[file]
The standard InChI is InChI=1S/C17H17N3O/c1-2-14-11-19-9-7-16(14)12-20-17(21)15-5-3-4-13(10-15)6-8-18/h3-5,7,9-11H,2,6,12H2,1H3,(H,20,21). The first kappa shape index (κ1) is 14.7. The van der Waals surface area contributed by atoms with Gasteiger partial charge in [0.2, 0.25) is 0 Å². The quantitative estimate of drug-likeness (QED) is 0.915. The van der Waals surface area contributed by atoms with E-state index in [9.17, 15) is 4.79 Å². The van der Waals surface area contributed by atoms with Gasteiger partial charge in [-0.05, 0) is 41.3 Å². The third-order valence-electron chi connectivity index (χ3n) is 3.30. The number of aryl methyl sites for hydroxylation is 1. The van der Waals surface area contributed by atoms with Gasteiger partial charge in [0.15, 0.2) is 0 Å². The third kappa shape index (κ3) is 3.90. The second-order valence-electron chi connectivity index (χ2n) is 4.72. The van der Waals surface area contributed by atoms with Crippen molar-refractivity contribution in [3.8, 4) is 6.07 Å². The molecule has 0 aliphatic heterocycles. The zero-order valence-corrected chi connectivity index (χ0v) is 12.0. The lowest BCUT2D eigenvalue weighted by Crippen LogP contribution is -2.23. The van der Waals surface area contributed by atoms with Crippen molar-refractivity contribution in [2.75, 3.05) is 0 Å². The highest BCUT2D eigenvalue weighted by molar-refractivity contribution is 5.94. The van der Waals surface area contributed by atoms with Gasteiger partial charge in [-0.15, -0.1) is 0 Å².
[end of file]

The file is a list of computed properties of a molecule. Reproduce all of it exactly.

The standard InChI is InChI=1S/C17H17N3O/c1-2-14-11-19-9-7-16(14)12-20-17(21)15-5-3-4-13(10-15)6-8-18/h3-5,7,9-11H,2,6,12H2,1H3,(H,20,21). The first kappa shape index (κ1) is 14.7. The van der Waals surface area contributed by atoms with Gasteiger partial charge in [0.2, 0.25) is 0 Å². The quantitative estimate of drug-likeness (QED) is 0.915. The van der Waals surface area contributed by atoms with E-state index in [9.17, 15) is 4.79 Å². The van der Waals surface area contributed by atoms with Gasteiger partial charge in [-0.05, 0) is 41.3 Å². The third-order valence-electron chi connectivity index (χ3n) is 3.30. The number of aryl methyl sites for hydroxylation is 1. The van der Waals surface area contributed by atoms with Gasteiger partial charge in [0.15, 0.2) is 0 Å². The third kappa shape index (κ3) is 3.90. The second-order valence-electron chi connectivity index (χ2n) is 4.72. The van der Waals surface area contributed by atoms with Crippen molar-refractivity contribution in [3.8, 4) is 6.07 Å². The molecule has 0 aliphatic heterocycles. The zero-order valence-corrected chi connectivity index (χ0v) is 12.0. The lowest BCUT2D eigenvalue weighted by Crippen LogP contribution is -2.23. The van der Waals surface area contributed by atoms with Crippen molar-refractivity contribution in [2.75, 3.05) is 0 Å². The highest BCUT2D eigenvalue weighted by molar-refractivity contribution is 5.94. The van der Waals surface area contributed by atoms with Gasteiger partial charge in [-0.15, -0.1) is 0 Å².